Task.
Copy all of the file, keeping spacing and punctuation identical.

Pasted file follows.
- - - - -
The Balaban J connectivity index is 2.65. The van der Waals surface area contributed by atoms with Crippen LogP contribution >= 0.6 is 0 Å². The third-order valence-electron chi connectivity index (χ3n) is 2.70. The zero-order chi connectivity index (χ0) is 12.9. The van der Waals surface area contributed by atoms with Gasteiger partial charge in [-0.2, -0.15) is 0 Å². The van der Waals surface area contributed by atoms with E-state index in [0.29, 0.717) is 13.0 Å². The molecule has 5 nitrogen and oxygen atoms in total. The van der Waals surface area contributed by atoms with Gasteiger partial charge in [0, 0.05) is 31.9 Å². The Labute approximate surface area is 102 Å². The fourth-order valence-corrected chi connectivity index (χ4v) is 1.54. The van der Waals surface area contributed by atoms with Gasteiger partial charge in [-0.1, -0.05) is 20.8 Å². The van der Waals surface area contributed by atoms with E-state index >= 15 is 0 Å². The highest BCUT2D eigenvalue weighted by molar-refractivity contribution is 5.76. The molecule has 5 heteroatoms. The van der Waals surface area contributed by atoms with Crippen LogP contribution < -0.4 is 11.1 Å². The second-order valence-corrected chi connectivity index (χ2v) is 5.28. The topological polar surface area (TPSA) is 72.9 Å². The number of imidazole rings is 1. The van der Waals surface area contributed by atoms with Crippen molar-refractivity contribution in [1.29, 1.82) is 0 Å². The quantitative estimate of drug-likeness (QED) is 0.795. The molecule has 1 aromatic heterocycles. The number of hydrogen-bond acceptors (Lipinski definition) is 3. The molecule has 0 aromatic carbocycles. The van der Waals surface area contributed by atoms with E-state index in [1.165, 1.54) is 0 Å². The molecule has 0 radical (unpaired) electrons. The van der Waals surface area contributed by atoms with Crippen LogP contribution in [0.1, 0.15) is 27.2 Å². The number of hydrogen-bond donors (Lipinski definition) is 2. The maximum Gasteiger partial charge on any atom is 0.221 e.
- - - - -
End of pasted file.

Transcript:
The Balaban J connectivity index is 2.65. The van der Waals surface area contributed by atoms with Crippen LogP contribution >= 0.6 is 0 Å². The third-order valence-electron chi connectivity index (χ3n) is 2.70. The zero-order chi connectivity index (χ0) is 12.9. The van der Waals surface area contributed by atoms with Gasteiger partial charge in [-0.2, -0.15) is 0 Å². The van der Waals surface area contributed by atoms with E-state index in [0.29, 0.717) is 13.0 Å². The molecule has 5 nitrogen and oxygen atoms in total. The van der Waals surface area contributed by atoms with Gasteiger partial charge in [0, 0.05) is 31.9 Å². The Labute approximate surface area is 102 Å². The fourth-order valence-corrected chi connectivity index (χ4v) is 1.54. The van der Waals surface area contributed by atoms with Gasteiger partial charge in [-0.1, -0.05) is 20.8 Å². The van der Waals surface area contributed by atoms with E-state index >= 15 is 0 Å². The highest BCUT2D eigenvalue weighted by molar-refractivity contribution is 5.76. The molecule has 5 heteroatoms. The van der Waals surface area contributed by atoms with Crippen LogP contribution < -0.4 is 11.1 Å². The second-order valence-corrected chi connectivity index (χ2v) is 5.28. The topological polar surface area (TPSA) is 72.9 Å². The number of imidazole rings is 1. The van der Waals surface area contributed by atoms with Crippen molar-refractivity contribution in [1.29, 1.82) is 0 Å². The quantitative estimate of drug-likeness (QED) is 0.795. The molecule has 1 aromatic heterocycles. The number of hydrogen-bond acceptors (Lipinski definition) is 3. The molecule has 0 aromatic carbocycles. The van der Waals surface area contributed by atoms with E-state index in [1.165, 1.54) is 0 Å². The molecule has 0 radical (unpaired) electrons. The van der Waals surface area contributed by atoms with Crippen LogP contribution in [0.1, 0.15) is 27.2 Å². The number of hydrogen-bond donors (Lipinski definition) is 2. The maximum Gasteiger partial charge on any atom is 0.221 e.